- Open forward contracts, enabling clients to take delivery at any time between the date the contract is booked and the final settlement date.
- Bad debts can occur when forward positions are ‘out the money’ and the client is unable to provide sufficient collateral, suggesting risk appetite of a firm can still play a part in performance, despite FX trades being market neutral.
The currency market offers depth of USD6.6trn traded per day, with London as a leading hub, even after the Brexit vote in 2016. The UK’s market share for FX trading increased to 43.1% in April 2019, compared to 36.9% in 2016. In terms of import and export activities involving FX, the market is upwards of £500bn, although the market is likely much larger when considering corporate repatriation of profits, expatriating payroll, overseas investments and hedging by financial institutions. The market opportunity for small and midcap participants is therefore substantial, both in terms of the new business gleaned as a percentage of the total market size in addition to wins from the traditional banking sector.
The importance for decision makers within corporate finance and treasury departments to avoid speculating in FX is paramount, given the potential for poor decision making to negatively affect the consistency of cash flow and profits. Speculative activities enter a corporate’s financial statements through the back door unless a defined hedging strategy is drawn up and implemented. Having such a strategy suggests two positive drivers: clients become sticky due to the understanding needed between corporate and FX broker and the work needed to re-educate another FX provider should a switch occur; and revenues reoccur since decisions are no longer based on taking a forward view on FX markets and whether to hedge or not, instead being based on a formal hedging arrangement that provides fluidity around the underlying market.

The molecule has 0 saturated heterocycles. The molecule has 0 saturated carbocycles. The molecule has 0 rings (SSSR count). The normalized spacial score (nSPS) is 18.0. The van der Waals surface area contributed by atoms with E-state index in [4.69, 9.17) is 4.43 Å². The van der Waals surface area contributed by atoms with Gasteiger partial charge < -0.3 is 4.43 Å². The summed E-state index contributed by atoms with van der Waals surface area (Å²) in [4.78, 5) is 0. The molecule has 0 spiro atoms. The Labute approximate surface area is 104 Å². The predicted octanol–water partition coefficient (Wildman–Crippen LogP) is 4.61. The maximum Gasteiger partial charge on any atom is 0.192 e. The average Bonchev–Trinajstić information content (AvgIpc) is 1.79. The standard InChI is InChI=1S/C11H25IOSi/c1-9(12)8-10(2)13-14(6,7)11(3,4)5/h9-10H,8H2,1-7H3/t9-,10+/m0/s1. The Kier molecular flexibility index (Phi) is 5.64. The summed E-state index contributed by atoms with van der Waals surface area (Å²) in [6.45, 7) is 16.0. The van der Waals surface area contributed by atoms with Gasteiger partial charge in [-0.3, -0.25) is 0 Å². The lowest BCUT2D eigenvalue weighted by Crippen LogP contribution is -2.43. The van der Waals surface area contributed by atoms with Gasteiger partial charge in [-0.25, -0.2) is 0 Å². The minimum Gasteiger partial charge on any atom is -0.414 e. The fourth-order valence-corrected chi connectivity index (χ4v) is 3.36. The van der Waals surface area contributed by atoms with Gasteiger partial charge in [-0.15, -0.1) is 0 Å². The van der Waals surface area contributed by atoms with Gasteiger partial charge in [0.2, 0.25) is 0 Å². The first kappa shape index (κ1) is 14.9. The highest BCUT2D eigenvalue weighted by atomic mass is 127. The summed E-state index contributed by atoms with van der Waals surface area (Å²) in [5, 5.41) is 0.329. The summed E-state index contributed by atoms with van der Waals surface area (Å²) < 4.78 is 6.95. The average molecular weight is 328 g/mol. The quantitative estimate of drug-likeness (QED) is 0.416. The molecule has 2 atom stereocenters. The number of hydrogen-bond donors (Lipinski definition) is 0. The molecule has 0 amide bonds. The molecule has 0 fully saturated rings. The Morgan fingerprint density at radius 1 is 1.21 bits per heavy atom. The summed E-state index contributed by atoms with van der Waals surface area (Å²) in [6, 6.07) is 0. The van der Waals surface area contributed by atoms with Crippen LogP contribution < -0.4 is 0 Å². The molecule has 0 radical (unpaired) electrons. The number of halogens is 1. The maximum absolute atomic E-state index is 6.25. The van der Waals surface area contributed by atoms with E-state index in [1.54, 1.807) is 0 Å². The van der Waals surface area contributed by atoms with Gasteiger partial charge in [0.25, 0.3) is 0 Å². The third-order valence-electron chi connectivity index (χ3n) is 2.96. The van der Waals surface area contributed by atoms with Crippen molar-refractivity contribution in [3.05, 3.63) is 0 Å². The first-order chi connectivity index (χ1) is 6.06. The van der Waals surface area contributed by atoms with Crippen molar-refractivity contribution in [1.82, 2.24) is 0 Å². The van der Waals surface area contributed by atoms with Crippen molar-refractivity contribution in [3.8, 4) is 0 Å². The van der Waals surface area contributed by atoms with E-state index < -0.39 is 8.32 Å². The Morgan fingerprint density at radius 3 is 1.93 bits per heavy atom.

How sector participants must differentiate themselves
While product pricing is important, it is perhaps secondary to concerns about client service, an area where traditional players have failed, either because front office teams are too small and are unable to deal offer the capacity for service alongside growth, or the FX provision is tacked onto traditional banking services with little in the way of resources.
This has long been a problem in private banking and wealth management, where client accounts below a certain threshold receive little attention. The opportunity for sector participants is therefore to offer a focussed, tailored approach that is bespoke. The cost of this bespoke-style provision can be offset by the FX firms dealing with clients that have similar underlying needs, for example retail companies with overseas sales channels.
Staff recruitment and culture
With client service at the centre of what can be a sophisticated financial services offering, the importance of recruitment cannot be underestimated. There has been some movement of hires between competitors, but strong company specific cultures mitigate such brain drain. Alpha FX particularly is known for its strong, identifiable culture. In fact, the company puts ‘cultural density’ ahead of operational agility and client centricity in its stated strategy.
Management of risk, volatility measurement, reporting, payments, cash flow modelling and compliance are examples of features important to clients using companies to facilitate FX management. Firms in the sector largely build proprietary systems in order to gain a potential competitive edge, with the operational element of the technology being needed to connect the various FX and payment systems throughout a customer’s lifecycle.
Increased use of technology is perhaps most apparent at Alpha FX, and the valuation reflects this. Equals too is focussing on technological innovation, although the shares do not yet reflect the progress being made, presenting an opportunity for investors wishing to get exposure to a recovery/transition style play in the sector.